Nearly 90 percent of cats develop dental problems over their lifetime. Just like us, they can develop plaque build-up, tartar, gum disease, foul breath, infection, and abscesses, all of which can lead to pain and tooth loss. However, with proper feline dental care and the correct type of food, you can help take action against these problems.
If your cat has a tooth problem, it may take a while for you to find out. One reason is that cats instinctively hide their pain to not appear vulnerable to predators, so it may take you a while to figure out that she’s hurting. In addition, many cats with chronic dental disease have chronic pain, which makes them short-tempered or anxious. So if your cat is not herself, consider that chronic dental disease may be to blame.
The Problem with Plaque on Your Cat’s Teeth
Plaque is the film you feel on your teeth when you wake up each morning, formed by saliva, bacteria, and food particles. Plaque can quickly turn into tartar, a hard yellowish deposit on the teeth. It can also cause gum infection (gingivitis), the first stage of periodontal disease. Some 70 percent of cats have periodontal disease by the time they turn two, but other types of gum disease can occur earlier. In addition, bacteria from plaque accumulation can cause infection in the lungs, liver, kidney, and heart.
Check for Tell-Tale Signs of Feline Dental Concerns
Between vet visits, be sure to check your cat for these important warning signs:
- Bad breath: an unusually strong odor may suggest digestive problems, kidney disease, or a dental condition
- Bleeding or a dark red line along the gums
- Gum inflammation: swollen gums can progress to tooth loss or an inability to eat. Gum disease can also signify kidney disease or feline immunodeficiency virus infection.
- Ulcers on the gums
- Excessive drooling or pawing at the mouth area
- Difficulty chewing food or refusal to eat
Take your cat to the vet immediately if you notice any of these warning signs. Your vet may recommend a professional dental cleaning, which begins with blood work to determine if she’s healthy enough to undergo anesthesia. If she is, your vet will schedule a comprehensive cleaning. This includes:
- A complete oral exam and x-rays to identify problems under the gum line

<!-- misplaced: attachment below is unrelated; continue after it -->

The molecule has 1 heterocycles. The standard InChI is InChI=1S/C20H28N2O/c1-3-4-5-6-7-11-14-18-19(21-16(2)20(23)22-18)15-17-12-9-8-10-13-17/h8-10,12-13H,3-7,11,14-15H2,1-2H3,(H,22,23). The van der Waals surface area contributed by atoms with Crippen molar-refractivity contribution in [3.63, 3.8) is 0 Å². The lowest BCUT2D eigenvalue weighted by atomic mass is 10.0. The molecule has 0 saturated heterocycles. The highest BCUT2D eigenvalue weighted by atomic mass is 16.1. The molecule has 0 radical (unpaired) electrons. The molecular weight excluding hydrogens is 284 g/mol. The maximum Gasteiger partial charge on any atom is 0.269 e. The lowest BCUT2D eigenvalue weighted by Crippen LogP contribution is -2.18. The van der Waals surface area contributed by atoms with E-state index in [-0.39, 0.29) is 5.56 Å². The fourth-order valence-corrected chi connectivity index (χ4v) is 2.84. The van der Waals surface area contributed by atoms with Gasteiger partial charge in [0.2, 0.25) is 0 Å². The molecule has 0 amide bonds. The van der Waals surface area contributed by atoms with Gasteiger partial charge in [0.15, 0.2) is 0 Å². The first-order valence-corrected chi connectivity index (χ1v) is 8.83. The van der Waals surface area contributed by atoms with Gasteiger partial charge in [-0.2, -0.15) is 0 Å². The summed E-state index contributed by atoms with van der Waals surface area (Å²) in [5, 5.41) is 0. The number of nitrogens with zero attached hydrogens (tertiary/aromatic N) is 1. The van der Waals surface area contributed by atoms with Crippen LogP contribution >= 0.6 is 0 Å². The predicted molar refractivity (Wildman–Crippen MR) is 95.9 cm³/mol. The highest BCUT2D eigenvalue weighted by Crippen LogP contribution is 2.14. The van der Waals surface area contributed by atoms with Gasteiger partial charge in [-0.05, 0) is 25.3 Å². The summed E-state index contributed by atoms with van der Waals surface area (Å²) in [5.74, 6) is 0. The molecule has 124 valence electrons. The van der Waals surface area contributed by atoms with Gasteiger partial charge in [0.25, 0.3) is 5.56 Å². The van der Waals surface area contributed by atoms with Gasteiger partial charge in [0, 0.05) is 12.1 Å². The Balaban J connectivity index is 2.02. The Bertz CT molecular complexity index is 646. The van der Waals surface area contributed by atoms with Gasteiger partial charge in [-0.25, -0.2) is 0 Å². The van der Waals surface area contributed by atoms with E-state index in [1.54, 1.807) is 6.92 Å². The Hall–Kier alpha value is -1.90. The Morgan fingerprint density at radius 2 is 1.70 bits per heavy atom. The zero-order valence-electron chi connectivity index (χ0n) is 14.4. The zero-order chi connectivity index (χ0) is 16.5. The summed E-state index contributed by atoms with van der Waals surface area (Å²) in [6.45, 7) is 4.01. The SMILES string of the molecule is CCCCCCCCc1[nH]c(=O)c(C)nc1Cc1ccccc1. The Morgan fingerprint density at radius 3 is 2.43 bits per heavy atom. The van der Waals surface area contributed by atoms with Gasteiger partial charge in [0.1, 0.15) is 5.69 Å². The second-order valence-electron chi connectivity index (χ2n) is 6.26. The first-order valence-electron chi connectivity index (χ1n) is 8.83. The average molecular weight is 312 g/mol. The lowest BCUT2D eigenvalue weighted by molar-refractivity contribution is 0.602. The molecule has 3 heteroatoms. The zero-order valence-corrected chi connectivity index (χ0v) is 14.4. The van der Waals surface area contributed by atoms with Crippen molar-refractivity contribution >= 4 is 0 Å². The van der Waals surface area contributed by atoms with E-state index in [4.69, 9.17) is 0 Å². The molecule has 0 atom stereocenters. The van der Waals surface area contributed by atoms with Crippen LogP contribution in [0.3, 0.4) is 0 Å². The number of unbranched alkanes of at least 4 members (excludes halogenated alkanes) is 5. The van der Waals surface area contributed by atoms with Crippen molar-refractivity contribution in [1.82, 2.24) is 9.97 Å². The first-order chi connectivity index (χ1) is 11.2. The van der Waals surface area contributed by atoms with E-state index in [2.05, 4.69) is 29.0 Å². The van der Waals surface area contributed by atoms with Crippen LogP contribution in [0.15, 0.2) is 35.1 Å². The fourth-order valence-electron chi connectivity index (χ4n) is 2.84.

- A thorough cleaning under the gum line to prevent periodontal disease
- Professional scaling to remove plaque and tartar build-up on the crown
- Polishing the teeth to prevent plaque and bacteria from adhering
Preventing Dental Disease by Brushing
The gold standard for cat oral care at home is brushing. If you are willing and able, here is how to brush a cat’s teeth at home:
- Get your cat used to the idea of having her teeth brushed. Keep the sessions short and positive. Gently massage her gums with your finger or a cotton swab.
- Use a toothbrush designed especially for cats; it’s smaller than a human toothbrush and has softer bristles. Toothbrushes that you can wear over your finger are also available.
- Use toothpaste designed for cats; using your own toothpaste can cause distress and upset your cat’s stomach. Your veterinarian can supply you with toothbrushes and toothpaste.
- If your cat has inflamed gums, brushing her teeth too hard might be painful. Visit the vet for a quick check-up before you begin brushing.
- Also, be sure to reward your cat for being so patient while you brush her teeth with either a treat or play. This will let her know that she did a good job and help make future brushings easier on you both.
Alternatives to Brushing Your Cat’s Teeth
Aside from brushing, here are some additional recommendations to keep your cat’s teeth and periodontal health at their best.
Prescription Dental Diet – Dental diets are formulated to reduce the amount of plaque and tartar that accumulates on the teeth. In some cases, it may even prevent serious oral diseases from occurring. The larger kibble is composed of fibers that actually scrub the tooth’s surface to reduce plaque.
Dental Chews and Treats – Specifically formulated dental treats can slow the formation of tartar and avoid the onset of dental disease. Choose low in sugar treats, as sugar may worsen or increase the chance of periodontal disease. We strongly recommend treats that have been accepted by the Veterinary Oral Health Council (http://vohc.org/all_accepted_products.html) as being proven effective in controlling plaque and tartar. One dental treat per day will keep your cat’s teeth stimulated and blood flowing as it scrubs away tartar and prevents it from building up.
A healthy mouth is essential for overall body health. Consider measures to improve dental health at home and have professional dental cleanings when your veterinarian recommends.